Getting closer… Castle Windsor 3 RC 1

Few weeks later than originally expected but here it is – Castle Windsor 3.0 (along with its facilities and Castle.Core) achieved release candidate status.

There is one major new feature in this release: registration API gained ability to specify properties to ignore/require. There are some scenarios where that’s useful, for example where integrating with some 3rd party framework that forces you to inherit from a base class which exposes its dependencies as properties. Creating pass-through constructors for each inherited class can be mundane. In those cases you can simply mark those base class properties as required, in which case Windsor will not allow them to be resolved unless all base property dependencies are satisfied. PropertyFilter enum supports several other most common scenarios, and for advanced cases there’s an overload that gives you more control.

Container.Register(
    Classes.FromThisAssembly()
        .BasedOn<ICommon>()
        .Configure(c => c.Properties(PropertyFilter.RequireBase)));

To address performance hit at startup Windsor no longer enables performance counters by default. Now, you have to do it explicitly:

var container = new WindsorContainer();
var diagnostic = LifecycledComponentsReleasePolicy.GetTrackedComponentsDiagnostic(container.Kernel);
var counter = LifecycledComponentsReleasePolicy.GetTrackedComponentsPerformanceCounter(new PerformanceMetricsFactory());
container.Kernel.ReleasePolicy = new LifecycledComponentsReleasePolicy(diagnostic, counter);

Full changelog is included in the packages. Please, if possible, take the time to upgrade to this version and if you find any issues report them so that the final release is rock solid. If no major issues are found, the final release will be published in two weeks.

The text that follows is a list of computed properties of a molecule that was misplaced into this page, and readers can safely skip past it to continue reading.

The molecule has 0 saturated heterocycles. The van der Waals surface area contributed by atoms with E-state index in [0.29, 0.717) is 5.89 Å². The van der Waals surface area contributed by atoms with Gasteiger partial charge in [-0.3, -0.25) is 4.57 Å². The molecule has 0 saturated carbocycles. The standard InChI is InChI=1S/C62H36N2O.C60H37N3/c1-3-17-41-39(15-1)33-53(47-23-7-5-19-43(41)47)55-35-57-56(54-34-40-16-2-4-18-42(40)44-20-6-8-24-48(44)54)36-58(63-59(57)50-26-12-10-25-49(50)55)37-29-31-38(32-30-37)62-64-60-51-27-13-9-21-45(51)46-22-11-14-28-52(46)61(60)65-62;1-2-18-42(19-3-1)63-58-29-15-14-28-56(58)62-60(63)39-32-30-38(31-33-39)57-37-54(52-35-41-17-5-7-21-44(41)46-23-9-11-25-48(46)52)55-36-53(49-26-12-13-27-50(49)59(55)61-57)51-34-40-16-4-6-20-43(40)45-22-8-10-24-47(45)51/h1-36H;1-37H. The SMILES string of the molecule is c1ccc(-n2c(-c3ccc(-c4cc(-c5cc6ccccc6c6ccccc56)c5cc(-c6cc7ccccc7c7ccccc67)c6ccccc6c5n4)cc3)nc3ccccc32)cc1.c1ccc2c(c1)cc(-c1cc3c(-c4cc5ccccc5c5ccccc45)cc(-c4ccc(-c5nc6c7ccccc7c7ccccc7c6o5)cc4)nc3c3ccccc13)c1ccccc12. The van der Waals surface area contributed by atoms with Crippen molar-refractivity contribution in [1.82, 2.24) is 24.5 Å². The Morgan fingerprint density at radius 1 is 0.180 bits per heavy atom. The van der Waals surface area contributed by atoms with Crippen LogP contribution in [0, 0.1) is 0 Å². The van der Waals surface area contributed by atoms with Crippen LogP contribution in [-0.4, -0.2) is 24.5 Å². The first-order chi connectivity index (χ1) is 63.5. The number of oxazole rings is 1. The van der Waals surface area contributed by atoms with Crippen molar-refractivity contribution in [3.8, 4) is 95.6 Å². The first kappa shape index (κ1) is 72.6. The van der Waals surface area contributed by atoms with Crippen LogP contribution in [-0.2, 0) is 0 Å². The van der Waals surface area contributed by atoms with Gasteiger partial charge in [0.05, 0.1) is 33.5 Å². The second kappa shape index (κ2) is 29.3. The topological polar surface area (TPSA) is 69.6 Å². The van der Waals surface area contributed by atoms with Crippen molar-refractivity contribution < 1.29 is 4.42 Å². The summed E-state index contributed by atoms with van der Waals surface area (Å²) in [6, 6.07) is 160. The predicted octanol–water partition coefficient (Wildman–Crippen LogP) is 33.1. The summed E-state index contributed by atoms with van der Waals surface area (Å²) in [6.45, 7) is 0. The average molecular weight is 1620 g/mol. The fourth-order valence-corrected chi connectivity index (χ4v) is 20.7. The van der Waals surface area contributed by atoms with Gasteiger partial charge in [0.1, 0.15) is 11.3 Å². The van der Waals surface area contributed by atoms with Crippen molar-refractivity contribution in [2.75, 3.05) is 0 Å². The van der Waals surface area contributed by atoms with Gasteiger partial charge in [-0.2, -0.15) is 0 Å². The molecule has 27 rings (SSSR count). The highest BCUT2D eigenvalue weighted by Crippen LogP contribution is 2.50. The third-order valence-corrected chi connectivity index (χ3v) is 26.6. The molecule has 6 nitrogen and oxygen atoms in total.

The binaries are available on Nuget right now, and soon on our website.

Simple guide to running Git server on Windows, in local network (kind of)

Last year I found myself in a sudden and quick need to set up working environment for a team of four, and as I like Git very much, I wanted to use it as our VCS. The problem was, we weren’t allowed to use any third party provider, so GitHub was off the table. As I searched the Internet there were a few guides to set up team Git environment on Windows, but they all seemed very complicated and time consuming. For our modest needs we experimented a little and came up with a solution that was very simple, didn’t require any additional software to be installed anywhere and worked like a charm.

Recently I used it again on my current engagement, and one of my colleagues suggested I should blog it, so here goes.

Ready, steady, go

The guide assumes you already have your local Git set up. For that, there are plenty of resources on the Internet, including my own blogpost about Windows Git tooling.

The entire tricks works like this – expose folder containing your shared Git repository as Windows network share.

Step one – bare git repository

There are two twists to the entire solution – one of them is – your shared repository needs to be initialized with –bare flag.

git_bare_repository

Step two – Windows share

Second step is to expose the folder with our newly created repository on the Windows share. You also use your standard Windows mechanisms to control and limit access to the folder (make sure you give the developers write access!).

Step three – Map the share as network drive

This step is perhaps not exactly necessary but I couldn’t get it to work otherwise, so here comes the second twist. In order for your developers to be able to access the shared folder via Git they need to map it as network drive.

sshot-10

Step four – Add remote repository in Git and code away

Last step is the standard Git procedure – every developer on your team needs to add the repository sitting under their newly created network drive as remote. Notice the use of “file:///” prefix in front of the mapped drive name.

sshot-11

Step five

That’s all. I hope you find it useful, and if you know a way to eliminate step three, let me know in the comments.

Git tooling for .NET developers

Many developers working on Windows stay away from Git. There are many reasons for this but from my observations and discussions I’ve had, the most common can be summarized by this tweet by my friend Paul Stovell: